According to a report in the New York Times, the latest communist plan aims to relocate some 250 million rural people into urban areas over the next 12 years. The U.K. Telegraph, meanwhile, reported separately that around 400 million Chinese from the countryside were in the regime’s crosshairs to be corralled into sprawling new centrally planned cities being erected all across China. Bloomberg Businessweek said about half of China’s rural population of 650 million would be relocated by “nudging, urging, and sometimes forcing farmers and their families to settle in China’s cities.”    

News reports about the effort in establishment publications have largely been focusing on relatively trivial potential problems stemming from the scheme: unemployment, pollution, slums, pensions, and other matters. Most of them contain quotes from people celebrating their new lives in regime-run cities, though a few quote people who were forcibly evicted. However, buried deep within the articles, the truth about what is really going on becomes more apparent.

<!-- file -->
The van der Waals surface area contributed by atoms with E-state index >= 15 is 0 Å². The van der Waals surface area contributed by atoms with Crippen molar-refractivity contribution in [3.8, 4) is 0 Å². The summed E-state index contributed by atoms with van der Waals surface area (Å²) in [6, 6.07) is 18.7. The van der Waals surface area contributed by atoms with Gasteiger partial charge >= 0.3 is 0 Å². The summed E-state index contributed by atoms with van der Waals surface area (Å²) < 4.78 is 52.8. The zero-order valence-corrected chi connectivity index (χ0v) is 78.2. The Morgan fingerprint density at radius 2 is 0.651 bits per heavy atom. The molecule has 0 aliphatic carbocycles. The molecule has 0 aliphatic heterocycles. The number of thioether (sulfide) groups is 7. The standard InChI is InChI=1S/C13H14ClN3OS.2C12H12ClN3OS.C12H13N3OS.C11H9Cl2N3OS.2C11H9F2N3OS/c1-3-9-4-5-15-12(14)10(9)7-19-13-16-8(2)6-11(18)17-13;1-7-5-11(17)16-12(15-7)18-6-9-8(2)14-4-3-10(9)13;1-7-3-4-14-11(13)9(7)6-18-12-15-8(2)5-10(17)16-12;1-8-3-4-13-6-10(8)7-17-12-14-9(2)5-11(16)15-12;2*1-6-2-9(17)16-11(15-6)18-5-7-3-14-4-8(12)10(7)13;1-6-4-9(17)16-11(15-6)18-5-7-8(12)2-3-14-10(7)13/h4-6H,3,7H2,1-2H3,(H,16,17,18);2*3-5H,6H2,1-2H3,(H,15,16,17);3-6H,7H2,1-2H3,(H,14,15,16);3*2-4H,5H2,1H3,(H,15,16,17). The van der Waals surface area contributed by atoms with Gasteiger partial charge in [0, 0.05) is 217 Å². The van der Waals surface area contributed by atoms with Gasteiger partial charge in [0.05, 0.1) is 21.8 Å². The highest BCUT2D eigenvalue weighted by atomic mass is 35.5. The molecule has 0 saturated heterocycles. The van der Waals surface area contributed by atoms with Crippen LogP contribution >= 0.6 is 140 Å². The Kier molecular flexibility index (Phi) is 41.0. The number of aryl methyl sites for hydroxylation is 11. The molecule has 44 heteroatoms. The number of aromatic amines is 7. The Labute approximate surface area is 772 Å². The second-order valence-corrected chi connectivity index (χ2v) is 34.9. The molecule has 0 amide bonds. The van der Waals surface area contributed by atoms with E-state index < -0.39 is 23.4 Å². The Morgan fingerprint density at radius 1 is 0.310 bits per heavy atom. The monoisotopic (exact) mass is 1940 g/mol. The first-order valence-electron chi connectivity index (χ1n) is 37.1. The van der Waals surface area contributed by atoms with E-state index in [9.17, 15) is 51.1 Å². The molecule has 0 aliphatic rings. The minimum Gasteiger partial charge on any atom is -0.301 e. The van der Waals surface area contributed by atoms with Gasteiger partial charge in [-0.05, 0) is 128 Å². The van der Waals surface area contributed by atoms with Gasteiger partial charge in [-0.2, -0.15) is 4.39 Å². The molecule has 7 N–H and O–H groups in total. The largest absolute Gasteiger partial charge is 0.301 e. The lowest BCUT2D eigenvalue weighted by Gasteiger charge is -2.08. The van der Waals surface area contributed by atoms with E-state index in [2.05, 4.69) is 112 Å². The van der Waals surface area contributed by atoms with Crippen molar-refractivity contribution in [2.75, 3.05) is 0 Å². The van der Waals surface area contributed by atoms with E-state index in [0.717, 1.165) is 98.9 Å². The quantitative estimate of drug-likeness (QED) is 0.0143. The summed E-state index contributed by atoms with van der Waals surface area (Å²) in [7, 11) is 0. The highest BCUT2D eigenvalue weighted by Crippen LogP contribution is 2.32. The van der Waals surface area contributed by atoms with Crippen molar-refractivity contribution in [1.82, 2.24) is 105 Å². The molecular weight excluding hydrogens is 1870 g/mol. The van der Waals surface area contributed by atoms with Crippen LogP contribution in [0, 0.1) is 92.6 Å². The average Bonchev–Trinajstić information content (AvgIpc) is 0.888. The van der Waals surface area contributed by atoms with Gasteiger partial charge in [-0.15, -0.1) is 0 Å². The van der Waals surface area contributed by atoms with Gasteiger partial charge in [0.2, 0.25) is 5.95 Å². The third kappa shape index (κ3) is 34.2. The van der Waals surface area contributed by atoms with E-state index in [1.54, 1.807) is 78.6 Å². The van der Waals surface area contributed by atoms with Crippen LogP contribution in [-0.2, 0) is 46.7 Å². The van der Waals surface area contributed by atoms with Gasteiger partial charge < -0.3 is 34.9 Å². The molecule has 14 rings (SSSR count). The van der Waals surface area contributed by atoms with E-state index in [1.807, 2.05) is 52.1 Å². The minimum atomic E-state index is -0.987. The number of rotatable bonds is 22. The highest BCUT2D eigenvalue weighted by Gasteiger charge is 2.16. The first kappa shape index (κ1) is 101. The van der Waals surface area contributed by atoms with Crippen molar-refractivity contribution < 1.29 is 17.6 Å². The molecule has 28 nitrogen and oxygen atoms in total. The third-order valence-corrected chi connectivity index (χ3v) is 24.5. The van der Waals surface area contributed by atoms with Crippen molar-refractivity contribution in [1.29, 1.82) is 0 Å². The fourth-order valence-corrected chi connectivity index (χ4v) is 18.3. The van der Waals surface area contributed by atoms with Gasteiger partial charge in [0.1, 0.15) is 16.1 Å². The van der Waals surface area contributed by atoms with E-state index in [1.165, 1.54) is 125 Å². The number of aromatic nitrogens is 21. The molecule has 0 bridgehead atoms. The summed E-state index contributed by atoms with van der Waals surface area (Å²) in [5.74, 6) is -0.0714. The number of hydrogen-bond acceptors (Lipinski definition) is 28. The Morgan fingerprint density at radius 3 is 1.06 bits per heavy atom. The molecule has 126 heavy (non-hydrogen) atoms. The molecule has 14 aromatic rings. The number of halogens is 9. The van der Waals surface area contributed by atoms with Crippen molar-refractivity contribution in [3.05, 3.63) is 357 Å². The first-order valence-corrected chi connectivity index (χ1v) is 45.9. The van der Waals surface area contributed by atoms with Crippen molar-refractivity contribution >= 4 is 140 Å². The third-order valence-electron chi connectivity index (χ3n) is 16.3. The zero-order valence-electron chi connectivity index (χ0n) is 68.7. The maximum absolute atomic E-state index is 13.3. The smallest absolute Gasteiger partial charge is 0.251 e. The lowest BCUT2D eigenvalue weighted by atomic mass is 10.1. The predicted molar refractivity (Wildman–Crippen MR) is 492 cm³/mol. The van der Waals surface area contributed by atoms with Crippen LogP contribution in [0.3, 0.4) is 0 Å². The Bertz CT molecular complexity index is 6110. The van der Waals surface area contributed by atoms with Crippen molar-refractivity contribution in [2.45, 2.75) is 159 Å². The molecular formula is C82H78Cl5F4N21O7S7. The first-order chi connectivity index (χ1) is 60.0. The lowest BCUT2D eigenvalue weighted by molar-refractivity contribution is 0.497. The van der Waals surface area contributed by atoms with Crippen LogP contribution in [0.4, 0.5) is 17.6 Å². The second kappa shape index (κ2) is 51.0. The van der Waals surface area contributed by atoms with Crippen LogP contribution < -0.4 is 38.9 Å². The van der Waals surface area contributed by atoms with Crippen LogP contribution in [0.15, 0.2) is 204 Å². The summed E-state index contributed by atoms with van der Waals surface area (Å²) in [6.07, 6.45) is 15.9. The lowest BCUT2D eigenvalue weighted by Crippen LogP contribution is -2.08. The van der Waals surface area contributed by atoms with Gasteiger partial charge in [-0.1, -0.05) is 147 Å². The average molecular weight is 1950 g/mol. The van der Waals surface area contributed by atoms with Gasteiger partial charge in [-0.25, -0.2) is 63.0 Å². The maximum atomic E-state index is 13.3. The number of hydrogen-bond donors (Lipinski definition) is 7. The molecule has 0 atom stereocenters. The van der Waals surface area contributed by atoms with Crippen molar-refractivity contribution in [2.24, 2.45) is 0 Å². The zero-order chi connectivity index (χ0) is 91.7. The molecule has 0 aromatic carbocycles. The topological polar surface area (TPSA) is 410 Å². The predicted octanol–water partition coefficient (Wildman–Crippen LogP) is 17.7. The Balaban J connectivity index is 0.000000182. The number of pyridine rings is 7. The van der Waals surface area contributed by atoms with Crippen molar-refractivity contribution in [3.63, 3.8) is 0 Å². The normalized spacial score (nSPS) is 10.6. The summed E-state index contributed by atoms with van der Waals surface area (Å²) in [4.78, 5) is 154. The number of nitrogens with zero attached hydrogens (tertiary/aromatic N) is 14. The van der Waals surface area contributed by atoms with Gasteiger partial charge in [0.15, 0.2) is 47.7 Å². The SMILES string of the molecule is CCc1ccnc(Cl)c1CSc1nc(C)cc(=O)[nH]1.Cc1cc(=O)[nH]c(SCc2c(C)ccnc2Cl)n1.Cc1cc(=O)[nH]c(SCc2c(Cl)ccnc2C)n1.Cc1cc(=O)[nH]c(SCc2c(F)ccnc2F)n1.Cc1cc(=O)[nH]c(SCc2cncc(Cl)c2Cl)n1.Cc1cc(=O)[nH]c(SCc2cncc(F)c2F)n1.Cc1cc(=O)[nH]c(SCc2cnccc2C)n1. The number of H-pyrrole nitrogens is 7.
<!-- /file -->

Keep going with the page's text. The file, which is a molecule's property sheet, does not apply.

For example, about half-way into the recent report by the New York Times, which has long been criticized for sugar-coating or even concealing communist atrocities, readers find out that the plan will essentially be implemented at the barrel of a gun. “Efforts have been made to improve the attractiveness of urban life, but the farmers caught up in the programs typically have no choice but to leave their land,” the paper admits.

Of course, the dictatorship’s “constitution” states that all land in China is owned collectively — in other words, the regime calls the shots and property rights, at least as Americans know them, are not a barrier to the grand scheme. However, as Beijing and its lower-level minions across the country work to kick farmers off the land they farm, unrest is growing, and conflicts between authorities and farmers are becoming increasingly frequent.